If we’ve determined that our worry is unproductive, then we want to use a strategy to help us stop, or at least reduce our worrying. Mindfulness and CBT can each help us worry less and calm our anxiety. In the next couple of posts we’ll look at how to respond to worries with mindfulness. Then we’ll look at the CBT approach to worry.
When an unproductive worry enters our minds, we don’t want to ignore the thought, or try to block it or shut it out, because these strategies just make our worries fight harder for our attention. And even if we do manage to ignore it for a while, it’s just going to come back stronger later on.
The mindfulness way to relate to our worries is to first notice we’re having this thought or worry. Then we just acknowledge it. And then without giving it any undue attention, we simply let it go on its way. It passed in to our minds involuntarily (for example, as an automatic negative thought), and now we can let it pass right out of minds again. And there’s nothing more we need to do about it.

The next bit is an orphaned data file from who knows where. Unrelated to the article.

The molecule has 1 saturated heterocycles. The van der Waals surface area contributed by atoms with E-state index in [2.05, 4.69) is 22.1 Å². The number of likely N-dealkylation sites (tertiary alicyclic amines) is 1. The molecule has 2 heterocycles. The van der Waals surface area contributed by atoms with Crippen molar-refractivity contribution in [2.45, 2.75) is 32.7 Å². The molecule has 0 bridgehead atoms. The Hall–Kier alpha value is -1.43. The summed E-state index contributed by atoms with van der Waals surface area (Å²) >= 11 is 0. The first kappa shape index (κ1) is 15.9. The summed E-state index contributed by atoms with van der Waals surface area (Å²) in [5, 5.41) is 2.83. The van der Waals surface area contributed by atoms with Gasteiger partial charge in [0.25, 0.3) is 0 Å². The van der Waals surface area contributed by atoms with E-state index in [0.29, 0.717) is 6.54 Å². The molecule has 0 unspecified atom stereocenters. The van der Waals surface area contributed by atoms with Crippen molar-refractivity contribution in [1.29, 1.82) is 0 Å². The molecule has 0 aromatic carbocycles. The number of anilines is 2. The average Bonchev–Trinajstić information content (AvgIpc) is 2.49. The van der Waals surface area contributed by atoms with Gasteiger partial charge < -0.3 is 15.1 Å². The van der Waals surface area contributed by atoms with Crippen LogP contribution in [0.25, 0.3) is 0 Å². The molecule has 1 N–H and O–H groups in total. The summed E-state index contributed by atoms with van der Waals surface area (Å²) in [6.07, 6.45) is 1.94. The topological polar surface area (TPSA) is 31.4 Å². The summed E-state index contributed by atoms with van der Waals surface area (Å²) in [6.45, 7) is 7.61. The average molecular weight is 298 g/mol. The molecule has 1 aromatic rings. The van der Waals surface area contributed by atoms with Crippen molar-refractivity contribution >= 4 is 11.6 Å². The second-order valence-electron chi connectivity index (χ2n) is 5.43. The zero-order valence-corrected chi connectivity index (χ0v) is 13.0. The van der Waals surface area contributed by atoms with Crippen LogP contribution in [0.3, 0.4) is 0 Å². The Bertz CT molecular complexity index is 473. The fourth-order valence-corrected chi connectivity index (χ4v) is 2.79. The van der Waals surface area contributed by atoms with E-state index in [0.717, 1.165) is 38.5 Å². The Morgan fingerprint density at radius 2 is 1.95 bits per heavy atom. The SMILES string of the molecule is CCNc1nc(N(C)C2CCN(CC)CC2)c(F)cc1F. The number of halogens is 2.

Now this is obviously a lot easier said than done. And it’s a skill that we can develop through mindfulness meditation (and if you’d like to learn more about mindfulness meditation, please check out my online mindfulness meditation course, or my meditation playlist on YouTube). But most people aren’t going to practice meditation. So the videos in this post and the next present some strategies to help us let go of worries without having to learn how to meditate.
Letting Go Of Thoughts
If you have any questions or comments, please leave them on the YouTube video page.